Woman in kimonoPeople are upset with Kim Kardashian because she tried to use (and trademark) the name “Kimono” for her new line of “shapewear.” Her plan was to call it Kimono Solutionwear.

Apparently, the uproar was enough that she’s already backed down and is giving “careful thought and consideration” to a new name.

Funny that she didn’t see an issue, even though she’s been planning this product line for about 15 years. The traditional kimono is a garment worn for formal ceremonies and milestones; Kim is working on underwear.

While she’s figuring out another word that’s a play on her name (how about KimWear?), I suggest she also take a fresh look at “Solutionwear.” (Update: She went with SKIMS. Sadly, she kept “Solutionware.”)

Does she not know how much the tech industry relies on the term “solution”? Does she not realize solution is as much a buzzword as next generation, best of breed, world class, cutting-edge, flexible and robust? In his classic Gobbledygook Manifesto, marketing strategist David Meerman Scott called out words and phrases like those as “meaningless and overused.” As he points out:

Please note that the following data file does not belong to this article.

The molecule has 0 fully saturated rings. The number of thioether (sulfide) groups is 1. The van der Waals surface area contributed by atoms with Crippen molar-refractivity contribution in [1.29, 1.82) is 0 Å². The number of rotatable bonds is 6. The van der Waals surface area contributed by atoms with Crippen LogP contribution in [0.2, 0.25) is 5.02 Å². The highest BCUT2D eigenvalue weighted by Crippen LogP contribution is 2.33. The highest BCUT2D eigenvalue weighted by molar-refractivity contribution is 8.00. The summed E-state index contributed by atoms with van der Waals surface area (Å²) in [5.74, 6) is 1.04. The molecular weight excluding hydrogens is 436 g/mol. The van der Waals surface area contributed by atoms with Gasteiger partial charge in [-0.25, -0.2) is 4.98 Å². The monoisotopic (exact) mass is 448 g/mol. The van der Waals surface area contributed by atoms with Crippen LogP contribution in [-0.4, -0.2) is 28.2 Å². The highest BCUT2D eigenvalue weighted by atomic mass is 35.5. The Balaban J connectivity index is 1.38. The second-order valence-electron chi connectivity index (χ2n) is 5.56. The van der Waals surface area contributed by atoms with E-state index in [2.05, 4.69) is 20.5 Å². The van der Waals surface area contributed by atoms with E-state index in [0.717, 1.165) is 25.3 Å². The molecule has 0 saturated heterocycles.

“Every time you write…you have an opportunity to communicate. Your buyers…want to know what specific problems your product solves, and they want proof that it works—in plain language. Your marketing and PR is meant to be the beginning of a relationship with buyers and to drive action (such as generating sales leads), which requires a focus on buyer problems. Your buyers want to hear this in their own words.”

Kim, no woman I know would use “solutionwear” to describe these garments you plan to sell. “Shapewear,” maybe (although that also makes me cringe). Let’s see if you can come up with something better.

Image: OpenClipart-Vectors and Pixabay. Updated February 2020.

Related reading:
An easy way to avoid gobbledygook and jargon
Still reason to be cranky about jargon